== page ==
Polycystic ovary syndrome in type 2 diabetes: does it predict a more severe phenotype?

In women with type 2 diabetes, a history of polycystic ovary syndrome is associated with an earlier onset of diabetes, higher body mass index, and higher rate of gestational diabetes and pregnancy hypertension.

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Volume 106, Issue 5, Pages 1258-1263

Authors:

Stephanie Y.T. Sim, M.B.B.S., Sian L. Chin, M.B.B.S., Jocelyn L.K. Tan, B.Sc., M.Sc., Suzanne J. Brown, B.Sc., Andrea J. Cussons, M.B.B.S., F.R.A.C.P., Ph.D., Bronwyn G.A. Stuckey, M.B.B.S., F.R.A.C.P.

Abstract:

Objective

To examine the prevalence of a history of polycystic ovary syndrome (PCOS) in women with type 2 diabetes (DM2) and to compare metabolic and reproductive outcomes between women with and without PCOS.

Design

Cross-sectional study.

Setting

Tertiary hospital.

Patient(s)

Female inpatients age 18–75 years with DM2.

Intervention(s)

A face-to-face questionnaire was administered.

Main Outcome Measure(s)

Age at diagnosis of diabetes, history of gestational diabetes, family history of diabetes, and reproductive history, fertility history, number of miscarriages, and morbidity in pregnancy.

Result(s)

One hundred seventy-one inpatients with DM2 participated. The prevalence of a history of PCOS was 37%. Women with PCOS had an earlier mean age of diagnosis of DM2 (44.2 vs. 48.8 years), higher recalled peak body mass index (BMI; 43.1 kg/m2 vs. 36.8 kg/m2), higher rate of gestational diabetes (28% vs. 18%), and higher rate of hypertension in pregnancy (40% vs. 22%). Women with PCOS were less likely to have a family history of DM2 than those without PCOS (45% vs. 67%).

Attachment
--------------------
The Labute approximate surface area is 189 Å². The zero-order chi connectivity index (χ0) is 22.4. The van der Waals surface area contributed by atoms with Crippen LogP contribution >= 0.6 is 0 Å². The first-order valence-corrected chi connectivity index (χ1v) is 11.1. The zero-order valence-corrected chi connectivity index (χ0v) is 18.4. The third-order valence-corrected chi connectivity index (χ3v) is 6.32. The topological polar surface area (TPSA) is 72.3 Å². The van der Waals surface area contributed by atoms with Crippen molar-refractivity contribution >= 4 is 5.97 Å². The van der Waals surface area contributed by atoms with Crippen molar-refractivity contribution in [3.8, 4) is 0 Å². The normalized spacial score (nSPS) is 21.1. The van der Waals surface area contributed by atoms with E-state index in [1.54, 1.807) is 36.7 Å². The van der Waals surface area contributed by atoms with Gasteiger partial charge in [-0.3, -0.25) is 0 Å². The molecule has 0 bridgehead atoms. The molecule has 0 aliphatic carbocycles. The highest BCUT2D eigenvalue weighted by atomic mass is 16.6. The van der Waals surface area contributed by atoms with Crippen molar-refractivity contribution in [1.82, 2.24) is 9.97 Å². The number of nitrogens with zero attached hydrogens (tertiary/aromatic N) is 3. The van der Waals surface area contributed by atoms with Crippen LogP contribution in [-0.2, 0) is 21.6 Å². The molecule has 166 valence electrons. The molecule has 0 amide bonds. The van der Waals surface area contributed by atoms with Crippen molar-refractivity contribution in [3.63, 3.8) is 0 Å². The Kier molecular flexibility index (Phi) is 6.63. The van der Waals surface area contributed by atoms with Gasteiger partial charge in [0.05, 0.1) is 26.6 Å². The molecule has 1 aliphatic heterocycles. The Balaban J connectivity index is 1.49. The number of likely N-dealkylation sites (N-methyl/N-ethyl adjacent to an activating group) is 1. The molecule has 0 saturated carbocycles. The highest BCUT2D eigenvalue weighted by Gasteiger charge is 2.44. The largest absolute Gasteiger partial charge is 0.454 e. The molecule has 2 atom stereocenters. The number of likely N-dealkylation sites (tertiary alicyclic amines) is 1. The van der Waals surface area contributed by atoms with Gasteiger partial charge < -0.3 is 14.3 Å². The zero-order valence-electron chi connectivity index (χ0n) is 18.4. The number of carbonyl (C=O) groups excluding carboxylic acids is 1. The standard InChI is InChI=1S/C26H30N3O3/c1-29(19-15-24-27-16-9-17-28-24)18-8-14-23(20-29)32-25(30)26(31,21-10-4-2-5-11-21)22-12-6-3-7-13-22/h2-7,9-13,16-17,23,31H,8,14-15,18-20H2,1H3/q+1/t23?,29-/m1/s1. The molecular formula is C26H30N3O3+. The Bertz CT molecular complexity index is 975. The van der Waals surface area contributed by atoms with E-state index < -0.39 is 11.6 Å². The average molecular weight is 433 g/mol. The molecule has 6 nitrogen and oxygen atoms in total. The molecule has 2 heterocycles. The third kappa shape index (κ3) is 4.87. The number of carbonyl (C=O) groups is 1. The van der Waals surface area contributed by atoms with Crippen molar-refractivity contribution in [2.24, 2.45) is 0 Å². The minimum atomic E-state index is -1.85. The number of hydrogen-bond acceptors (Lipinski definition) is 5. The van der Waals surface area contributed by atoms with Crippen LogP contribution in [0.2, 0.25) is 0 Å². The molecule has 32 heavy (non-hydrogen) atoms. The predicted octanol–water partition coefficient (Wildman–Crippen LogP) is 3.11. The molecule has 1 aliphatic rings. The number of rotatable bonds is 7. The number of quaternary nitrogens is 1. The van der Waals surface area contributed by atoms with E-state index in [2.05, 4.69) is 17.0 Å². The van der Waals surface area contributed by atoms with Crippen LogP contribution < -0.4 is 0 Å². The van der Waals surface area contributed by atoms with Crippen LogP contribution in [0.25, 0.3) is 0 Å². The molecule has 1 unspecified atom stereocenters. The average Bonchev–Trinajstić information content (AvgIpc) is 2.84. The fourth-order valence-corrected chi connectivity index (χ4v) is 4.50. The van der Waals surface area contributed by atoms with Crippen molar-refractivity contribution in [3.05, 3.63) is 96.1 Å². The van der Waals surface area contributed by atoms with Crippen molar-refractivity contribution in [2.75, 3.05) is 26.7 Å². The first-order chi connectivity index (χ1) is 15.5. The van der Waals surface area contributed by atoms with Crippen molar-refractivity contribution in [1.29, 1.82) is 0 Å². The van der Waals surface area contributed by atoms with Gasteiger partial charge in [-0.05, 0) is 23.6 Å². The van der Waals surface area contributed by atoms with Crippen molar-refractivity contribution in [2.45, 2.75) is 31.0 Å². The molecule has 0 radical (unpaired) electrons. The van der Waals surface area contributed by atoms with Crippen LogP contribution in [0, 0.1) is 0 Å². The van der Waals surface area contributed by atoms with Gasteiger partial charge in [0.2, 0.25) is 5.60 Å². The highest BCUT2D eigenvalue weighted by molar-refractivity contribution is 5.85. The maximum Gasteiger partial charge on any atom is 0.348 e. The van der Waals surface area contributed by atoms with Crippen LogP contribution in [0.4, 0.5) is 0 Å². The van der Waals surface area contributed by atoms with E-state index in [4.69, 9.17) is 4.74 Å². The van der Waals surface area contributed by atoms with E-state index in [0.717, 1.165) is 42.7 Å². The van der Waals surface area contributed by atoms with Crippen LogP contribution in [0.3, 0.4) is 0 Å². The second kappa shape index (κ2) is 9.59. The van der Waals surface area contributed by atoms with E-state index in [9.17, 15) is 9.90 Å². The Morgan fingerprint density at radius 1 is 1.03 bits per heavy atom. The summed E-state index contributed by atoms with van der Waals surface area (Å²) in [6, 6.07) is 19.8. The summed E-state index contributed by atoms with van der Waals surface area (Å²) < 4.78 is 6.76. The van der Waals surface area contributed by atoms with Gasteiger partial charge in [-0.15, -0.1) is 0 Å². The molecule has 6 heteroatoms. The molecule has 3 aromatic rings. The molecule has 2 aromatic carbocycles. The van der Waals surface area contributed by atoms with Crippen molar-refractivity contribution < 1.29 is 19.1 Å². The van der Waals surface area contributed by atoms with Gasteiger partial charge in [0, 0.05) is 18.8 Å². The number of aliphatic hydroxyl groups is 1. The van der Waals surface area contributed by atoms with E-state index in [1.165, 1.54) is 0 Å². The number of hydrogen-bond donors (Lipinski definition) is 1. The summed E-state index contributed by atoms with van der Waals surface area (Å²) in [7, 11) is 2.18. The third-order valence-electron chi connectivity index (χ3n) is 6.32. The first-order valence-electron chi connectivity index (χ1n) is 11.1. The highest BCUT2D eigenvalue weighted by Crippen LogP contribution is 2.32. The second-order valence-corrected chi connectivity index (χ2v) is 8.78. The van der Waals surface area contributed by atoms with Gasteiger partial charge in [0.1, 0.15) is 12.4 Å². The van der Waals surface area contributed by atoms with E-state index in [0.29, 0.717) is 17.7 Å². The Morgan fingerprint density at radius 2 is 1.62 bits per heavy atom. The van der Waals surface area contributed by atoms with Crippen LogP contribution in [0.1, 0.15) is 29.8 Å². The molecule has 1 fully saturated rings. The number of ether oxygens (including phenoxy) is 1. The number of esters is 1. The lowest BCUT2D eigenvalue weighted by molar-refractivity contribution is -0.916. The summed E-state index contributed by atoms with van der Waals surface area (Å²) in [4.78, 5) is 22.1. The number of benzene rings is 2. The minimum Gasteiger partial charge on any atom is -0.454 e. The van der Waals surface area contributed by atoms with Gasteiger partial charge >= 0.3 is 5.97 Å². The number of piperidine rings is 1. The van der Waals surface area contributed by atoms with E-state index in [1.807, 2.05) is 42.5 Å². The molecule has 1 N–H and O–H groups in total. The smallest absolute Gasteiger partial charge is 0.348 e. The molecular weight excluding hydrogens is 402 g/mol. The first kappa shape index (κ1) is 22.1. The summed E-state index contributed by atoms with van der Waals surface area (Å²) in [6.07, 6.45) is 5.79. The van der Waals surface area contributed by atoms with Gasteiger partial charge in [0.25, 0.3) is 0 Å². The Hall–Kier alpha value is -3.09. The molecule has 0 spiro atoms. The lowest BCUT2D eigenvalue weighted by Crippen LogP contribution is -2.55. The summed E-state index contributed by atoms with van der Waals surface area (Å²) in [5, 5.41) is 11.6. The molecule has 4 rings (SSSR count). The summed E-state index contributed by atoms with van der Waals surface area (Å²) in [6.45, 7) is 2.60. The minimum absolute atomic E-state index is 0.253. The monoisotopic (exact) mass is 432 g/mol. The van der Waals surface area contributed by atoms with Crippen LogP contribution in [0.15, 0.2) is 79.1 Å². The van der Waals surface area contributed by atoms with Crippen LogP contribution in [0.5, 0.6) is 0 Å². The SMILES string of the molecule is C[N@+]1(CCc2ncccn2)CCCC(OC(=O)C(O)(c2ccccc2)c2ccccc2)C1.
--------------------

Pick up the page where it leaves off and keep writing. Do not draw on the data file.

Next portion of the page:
Conclusion(s)

A history of PCOS in women with DM2 is associated with earlier onset of DM2, higher BMI, and a more severe phenotype. Since PCOS subjects were less likely to have a family history of DM2, lack of a family history of DM2 in women with PCOS is not reassuring for DM2 risk. We recommend identifying PCOS in early life and intervening to reduce the risk of diabetes and its comorbidities and suboptimal reproductive outcomes.


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Fertility and Sterility

Editorial Office, American Society for Reproductive Medicine

Fertility and Sterility® is an international journal for obstetricians, gynecologists, reproductive endocrinologists, urologists, basic scientists and others who treat and investigate problems of infertility and human reproductive disorders. The journal publishes juried original scientific articles in clinical and laboratory research relevant to reproductive endocrinology, urology, andrology, physiology, immunology, genetics, contraception, and menopause. Fertility and Sterility® encourages and supports meaningful basic and clinical research, and facilitates and promotes excellence in professional education, in the field of reproductive medicine.

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